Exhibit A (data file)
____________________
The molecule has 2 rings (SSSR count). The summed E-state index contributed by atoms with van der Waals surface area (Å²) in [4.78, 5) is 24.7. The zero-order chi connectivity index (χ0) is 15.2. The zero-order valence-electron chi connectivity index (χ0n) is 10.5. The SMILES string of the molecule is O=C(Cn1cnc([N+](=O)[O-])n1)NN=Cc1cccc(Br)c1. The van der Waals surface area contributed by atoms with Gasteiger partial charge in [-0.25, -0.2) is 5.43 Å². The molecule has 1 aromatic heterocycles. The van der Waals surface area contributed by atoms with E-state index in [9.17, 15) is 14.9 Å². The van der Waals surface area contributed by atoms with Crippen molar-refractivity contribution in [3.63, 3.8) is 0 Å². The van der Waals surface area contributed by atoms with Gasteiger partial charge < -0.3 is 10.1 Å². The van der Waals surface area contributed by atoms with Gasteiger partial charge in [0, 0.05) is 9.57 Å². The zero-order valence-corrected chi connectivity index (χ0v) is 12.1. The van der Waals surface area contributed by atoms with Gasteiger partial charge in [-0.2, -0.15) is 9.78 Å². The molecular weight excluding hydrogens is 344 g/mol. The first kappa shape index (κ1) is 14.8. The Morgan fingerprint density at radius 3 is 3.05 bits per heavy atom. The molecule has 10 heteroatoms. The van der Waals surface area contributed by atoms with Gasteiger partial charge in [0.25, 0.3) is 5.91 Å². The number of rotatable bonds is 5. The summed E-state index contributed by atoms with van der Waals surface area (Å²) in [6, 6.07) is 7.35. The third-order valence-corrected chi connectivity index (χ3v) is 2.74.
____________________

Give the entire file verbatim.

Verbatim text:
The molecule has 2 rings (SSSR count). The summed E-state index contributed by atoms with van der Waals surface area (Å²) in [4.78, 5) is 24.7. The zero-order chi connectivity index (χ0) is 15.2. The zero-order valence-electron chi connectivity index (χ0n) is 10.5. The SMILES string of the molecule is O=C(Cn1cnc([N+](=O)[O-])n1)NN=Cc1cccc(Br)c1. The van der Waals surface area contributed by atoms with Gasteiger partial charge in [-0.25, -0.2) is 5.43 Å². The molecule has 1 aromatic heterocycles. The van der Waals surface area contributed by atoms with E-state index in [9.17, 15) is 14.9 Å². The van der Waals surface area contributed by atoms with Crippen molar-refractivity contribution in [3.63, 3.8) is 0 Å². The van der Waals surface area contributed by atoms with Gasteiger partial charge < -0.3 is 10.1 Å². The van der Waals surface area contributed by atoms with Gasteiger partial charge in [0, 0.05) is 9.57 Å². The zero-order valence-corrected chi connectivity index (χ0v) is 12.1. The van der Waals surface area contributed by atoms with Gasteiger partial charge in [-0.2, -0.15) is 9.78 Å². The molecular weight excluding hydrogens is 344 g/mol. The first kappa shape index (κ1) is 14.8. The Morgan fingerprint density at radius 3 is 3.05 bits per heavy atom. The molecule has 10 heteroatoms. The van der Waals surface area contributed by atoms with Gasteiger partial charge in [0.25, 0.3) is 5.91 Å². The number of rotatable bonds is 5. The summed E-state index contributed by atoms with van der Waals surface area (Å²) in [6, 6.07) is 7.35. The third-order valence-corrected chi connectivity index (χ3v) is 2.74.